Department of Sociology
Providence, RI 02912
Fax: (401) 863-3213
Year of Entry: 2010
MA (2009) McGill University
BA (2007) McGill University
Areas of Interest:
Medical sociology, sociology of professions, professional stratification, ethnography, sociological theory
In 2012, 55 percent of all residency positions in internal medicine were filled by graduates from American medical schools (USMGs). The remaining 45 percent went to foreign medical graduates, US-born foreign medical graduates and osteopaths (DOs). This dissertation examines the experiences of this 45 percent by questioning the widely-held assumption that physicians are a monolithic "community of equals." As growing numbers non-US medical graduates fill less desirable positions within the medical profession, there is the potential for an unequal opportunity structure to form, putting these residents at a disadvantage relative to US-trained MDs. By pursuing the medical sociological tradition of hospital ethnography, this project will compare the experiences of residents in two types of residency programs - one that caters to USMGs and another to non-USMGs - in order to answer the following research questions: 1) How is medical education organized hierarchically and how does this organization lend itself to stratification among internal medicine residents of different training backgrounds? and 2) How does the occupational structure of graduate medical education affect the professional mobility of internal medicine residents? This dissertation will contribute to sociological understandings of occupational stratification by focusing not on gender or race, as other scholars have done, but on educational pedigree (degree type and location of medical school) as the driving force behind inequalities in professional status.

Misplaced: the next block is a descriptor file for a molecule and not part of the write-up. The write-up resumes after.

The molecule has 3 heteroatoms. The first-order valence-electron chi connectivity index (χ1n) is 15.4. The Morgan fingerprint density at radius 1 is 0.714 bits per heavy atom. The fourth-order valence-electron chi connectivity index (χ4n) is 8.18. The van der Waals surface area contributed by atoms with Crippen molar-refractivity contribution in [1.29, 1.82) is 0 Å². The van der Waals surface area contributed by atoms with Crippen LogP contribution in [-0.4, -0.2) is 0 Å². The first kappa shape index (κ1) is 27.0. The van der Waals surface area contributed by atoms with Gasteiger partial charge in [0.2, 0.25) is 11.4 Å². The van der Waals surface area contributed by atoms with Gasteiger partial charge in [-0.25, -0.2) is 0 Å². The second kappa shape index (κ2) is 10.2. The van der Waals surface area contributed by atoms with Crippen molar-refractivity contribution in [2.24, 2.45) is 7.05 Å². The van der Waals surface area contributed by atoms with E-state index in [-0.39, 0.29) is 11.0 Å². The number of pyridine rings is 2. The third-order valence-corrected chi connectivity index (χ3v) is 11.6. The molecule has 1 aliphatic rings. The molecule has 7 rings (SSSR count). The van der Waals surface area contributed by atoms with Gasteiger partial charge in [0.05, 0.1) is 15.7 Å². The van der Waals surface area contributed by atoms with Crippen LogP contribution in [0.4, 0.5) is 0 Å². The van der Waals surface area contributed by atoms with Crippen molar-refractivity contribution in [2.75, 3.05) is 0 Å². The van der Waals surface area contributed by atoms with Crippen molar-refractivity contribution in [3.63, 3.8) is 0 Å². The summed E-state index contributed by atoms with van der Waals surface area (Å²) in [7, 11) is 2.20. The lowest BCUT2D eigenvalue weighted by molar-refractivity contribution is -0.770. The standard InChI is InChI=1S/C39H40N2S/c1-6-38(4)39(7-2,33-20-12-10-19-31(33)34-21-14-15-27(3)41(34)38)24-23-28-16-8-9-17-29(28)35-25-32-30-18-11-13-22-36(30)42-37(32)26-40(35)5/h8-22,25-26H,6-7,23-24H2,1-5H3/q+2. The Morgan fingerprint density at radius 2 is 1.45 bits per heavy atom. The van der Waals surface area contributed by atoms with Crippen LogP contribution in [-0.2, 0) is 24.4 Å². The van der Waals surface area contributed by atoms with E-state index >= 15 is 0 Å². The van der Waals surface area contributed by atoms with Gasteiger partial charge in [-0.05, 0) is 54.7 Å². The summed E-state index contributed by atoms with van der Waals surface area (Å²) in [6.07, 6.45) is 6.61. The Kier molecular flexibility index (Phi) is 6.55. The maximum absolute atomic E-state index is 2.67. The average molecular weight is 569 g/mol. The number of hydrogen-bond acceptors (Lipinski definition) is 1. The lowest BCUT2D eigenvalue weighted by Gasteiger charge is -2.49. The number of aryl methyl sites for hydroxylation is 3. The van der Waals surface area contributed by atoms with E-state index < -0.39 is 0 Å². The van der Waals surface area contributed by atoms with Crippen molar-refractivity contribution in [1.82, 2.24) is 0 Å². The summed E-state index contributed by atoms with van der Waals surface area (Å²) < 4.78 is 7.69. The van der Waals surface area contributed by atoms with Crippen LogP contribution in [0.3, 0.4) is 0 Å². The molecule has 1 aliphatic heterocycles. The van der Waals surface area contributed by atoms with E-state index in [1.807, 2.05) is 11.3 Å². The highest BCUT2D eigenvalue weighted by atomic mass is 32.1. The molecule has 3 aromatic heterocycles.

The results may help us make sense of the implications associated with a wide range of health care policies and the experiences of both patients and physicians. For example, internal medicine is a pivotal residency, as it offers graduates the option of either practicing primary care or going on to subspecialize. With health insurance extending to millions of new patients, there is a need for primary care practitioners. By understanding the experiences of internal medicine residents - including the opportunity structure that constrains their decisions to remain generalists or subspecialize - there can be better preparation for facing the growing need for these services.
- Jenkins, T. M. (2015). 'It's time she stopped torturing herself': Structural constraints to decision-making about life-sustaining treatment by medical trainees. Social Science & Medicine, 132, 132-140.
- Jenkins, T. M. (2014). Clothing norms as markers of status in a hospital setting: A Bourdieusian analysis. Health, 18(5), 526-541.
- Short, S. E., Yang, Y. C., & Jenkins, T. M. (2013). Sex, Gender, Genetics, and Health. American Journal of Public Health, 103, 93-101.